What is the Fourth Amendment and How Does it Related to Defense Strategies?

Anyone who has been charged with a criminal offense in Rochester, New York should know that they have protections under both state and federal law. You have rights when the police stop you and search you, when a warrant is served, when you are being questioned by the police, when you are detained by a law enforcement official, when you are arrested, and when you are put on trial. The Fourth Amendment of the U.S. Constitution protects people against unlawful search and seizure. When law enforcement officials violate the Fourth Amendment, it may be possible to have all charges dropped or to cite that violation in order to beat the criminal charges you are facing.

The Fourth Amendment is powerful, and it can be relevant to many different types of criminal defense strategies, including both misdemeanor and felony cases. Some common types of criminal charges where a Fourth Amendment violation may be part of a defense strategy can include but are not limited to theft crimes, drug crimes, DWI cases, violent crimes, internet crimes, and many white collar crimes. We want to tell you more about the Fourth Amendment and how it relates to defense strategies for criminal defense cases in and around Rochester, NY.

What is the Fourth Amendment?

The Fourth Amendment reads as follows:

“The right of the people to be secure in their persons, houses, papers, and effects, against unreasonable searches and seizures, shall not be violated, and no warrants shall issue, but upon probable cause, supported by oath or affirmation, and particularly describing the place to be searched, and the persons or things to be seized.” 

On a basic level, the Fourth Amendment is aimed at protecting individual privacy and an individual’s right to be free from unreasonable searches of their persons and their property, and unreasonable seizure of any property on their persons or in their homes, cars, businesses, and other spaces.

Requirements of Reasonable Suspicion and Probable Cause

You may have heard that the Fourth Amendment protects against unreasonable search and seizure, but this can be difficult to fully appreciate if you do not understand what an unreasonable search or seizure looks like. Various cases that have gone to the U.S. Supreme Court have addressed what an unreasonable search and seizure looks like, and those cases have provided information that helps to clarify when a Fourth Amendment violation may have occurred.

In order for a police officer to stop someone lawfully under the Fourth Amendment, that officer must have “reasonable suspicion.” Reasonable suspicion is the lowest level of authority, and it does not allow an officer to search a person, but only to make a stop. A stop can refer to a traffic stop, or the stop of a person walking on the street, for example. Reasonable suspicion is also what an officer must have to conduct a stop-and-frisk. The U.S. Supreme Court case Terry v. Ohio (1968) clarified that an officer only needs reasonable suspicion for a stop-and-frisk.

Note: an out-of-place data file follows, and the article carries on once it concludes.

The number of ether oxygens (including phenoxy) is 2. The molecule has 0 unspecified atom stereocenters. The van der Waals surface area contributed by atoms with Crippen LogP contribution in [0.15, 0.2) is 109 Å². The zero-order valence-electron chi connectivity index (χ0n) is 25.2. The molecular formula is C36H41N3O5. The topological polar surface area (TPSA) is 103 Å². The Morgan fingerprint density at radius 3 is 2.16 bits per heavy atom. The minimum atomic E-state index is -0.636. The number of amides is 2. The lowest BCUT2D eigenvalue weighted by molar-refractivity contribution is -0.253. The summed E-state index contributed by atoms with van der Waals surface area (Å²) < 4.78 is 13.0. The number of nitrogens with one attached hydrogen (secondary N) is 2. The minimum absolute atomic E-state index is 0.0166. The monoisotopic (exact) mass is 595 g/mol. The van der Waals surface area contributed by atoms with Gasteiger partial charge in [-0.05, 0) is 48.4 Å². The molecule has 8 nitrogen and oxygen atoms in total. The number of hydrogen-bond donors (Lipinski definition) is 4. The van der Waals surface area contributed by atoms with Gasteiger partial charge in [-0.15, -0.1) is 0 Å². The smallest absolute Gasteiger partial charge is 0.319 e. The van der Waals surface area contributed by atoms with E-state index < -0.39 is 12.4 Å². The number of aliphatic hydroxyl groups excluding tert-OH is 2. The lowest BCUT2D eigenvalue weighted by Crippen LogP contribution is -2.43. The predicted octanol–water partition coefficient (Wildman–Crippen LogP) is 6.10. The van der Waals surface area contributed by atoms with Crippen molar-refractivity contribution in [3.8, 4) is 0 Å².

To search a car or a home lawfully, an officer either must have a lawfully issued warrant or “probable cause.” To be clear, probable cause is more than reasonable suspicion.

Of course, if an officer has probable cause or a warrant, a stop is also reasonable. If an officer did not have reasonable suspicion (and no warrant) and made a stop, or if an officer searched your person or your property without a lawful warrant or probable cause, your Fourth Amendment rights may have been violated.

Examples of Situations Where a Fourth Amendment Violation May Have Occurred

If you were arrested for a criminal offense and charged with a crime, your Fourth Amendment rights could have been violated. Common situations where Fourth Amendment violations occur include but are not limited to:

  • Person stopped by the police while walking outside;
  • Person stopped for a traffic violation and their vehicle is searched without their permission;
  • Person’s home is searched by officers without a warrant and without permission;
  • Person’s place of business is searched by officers without a warrant and without permission; or
  • Person’s property is taken by officers without a warrant and without permission.

A Rochester, NY Criminal Defense Attorney Can Help with Your Defense

If you believe your Fourth Amendment rights may have been violated, or if you need assistance more broadly when it comes to preparing a defense strategy tailored to the specific facts of your case, one of the experienced Rochester criminal defense lawyers at our firm can help. At King Law, we are committed to providing aggressive defenses to clients in a wide variety of criminal defense matters, from DWI and misdemeanor cases to felony charges for violent crimes. Contact King Law today online or call us at 585-270-8882 to learn more about how we can assist with your Rochester criminal defense.


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